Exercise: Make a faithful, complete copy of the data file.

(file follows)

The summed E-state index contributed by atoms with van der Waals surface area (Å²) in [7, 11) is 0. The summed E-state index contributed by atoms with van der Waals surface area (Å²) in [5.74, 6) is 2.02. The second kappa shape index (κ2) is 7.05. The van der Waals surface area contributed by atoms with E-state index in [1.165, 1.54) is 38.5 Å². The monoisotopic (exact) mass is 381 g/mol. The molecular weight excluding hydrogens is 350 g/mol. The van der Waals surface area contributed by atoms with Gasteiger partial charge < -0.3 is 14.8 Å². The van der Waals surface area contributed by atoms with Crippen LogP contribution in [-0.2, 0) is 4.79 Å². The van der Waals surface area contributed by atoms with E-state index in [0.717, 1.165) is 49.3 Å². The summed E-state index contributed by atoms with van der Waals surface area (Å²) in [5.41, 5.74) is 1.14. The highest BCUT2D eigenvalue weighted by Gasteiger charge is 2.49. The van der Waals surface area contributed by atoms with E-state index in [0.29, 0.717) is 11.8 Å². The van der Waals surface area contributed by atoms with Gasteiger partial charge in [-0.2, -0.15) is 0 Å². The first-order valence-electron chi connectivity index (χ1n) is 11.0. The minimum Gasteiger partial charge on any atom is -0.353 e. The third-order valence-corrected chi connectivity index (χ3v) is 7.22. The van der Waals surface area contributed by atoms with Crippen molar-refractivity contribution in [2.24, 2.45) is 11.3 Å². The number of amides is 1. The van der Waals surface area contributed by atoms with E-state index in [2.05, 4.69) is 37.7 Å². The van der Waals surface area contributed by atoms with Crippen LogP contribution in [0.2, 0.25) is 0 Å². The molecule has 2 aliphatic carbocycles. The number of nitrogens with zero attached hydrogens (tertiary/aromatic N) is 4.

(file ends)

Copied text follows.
The summed E-state index contributed by atoms with van der Waals surface area (Å²) in [7, 11) is 0. The summed E-state index contributed by atoms with van der Waals surface area (Å²) in [5.74, 6) is 2.02. The second kappa shape index (κ2) is 7.05. The van der Waals surface area contributed by atoms with E-state index in [1.165, 1.54) is 38.5 Å². The monoisotopic (exact) mass is 381 g/mol. The molecular weight excluding hydrogens is 350 g/mol. The van der Waals surface area contributed by atoms with Gasteiger partial charge < -0.3 is 14.8 Å². The van der Waals surface area contributed by atoms with Crippen LogP contribution in [-0.2, 0) is 4.79 Å². The van der Waals surface area contributed by atoms with E-state index in [0.717, 1.165) is 49.3 Å². The summed E-state index contributed by atoms with van der Waals surface area (Å²) in [5.41, 5.74) is 1.14. The highest BCUT2D eigenvalue weighted by Gasteiger charge is 2.49. The van der Waals surface area contributed by atoms with E-state index in [0.29, 0.717) is 11.8 Å². The van der Waals surface area contributed by atoms with Gasteiger partial charge in [-0.2, -0.15) is 0 Å². The first-order valence-electron chi connectivity index (χ1n) is 11.0. The minimum Gasteiger partial charge on any atom is -0.353 e. The third-order valence-corrected chi connectivity index (χ3v) is 7.22. The van der Waals surface area contributed by atoms with Crippen molar-refractivity contribution in [2.24, 2.45) is 11.3 Å². The number of amides is 1. The van der Waals surface area contributed by atoms with E-state index in [2.05, 4.69) is 37.7 Å². The van der Waals surface area contributed by atoms with Crippen LogP contribution in [0.2, 0.25) is 0 Å². The molecule has 2 aliphatic carbocycles. The number of nitrogens with zero attached hydrogens (tertiary/aromatic N) is 4.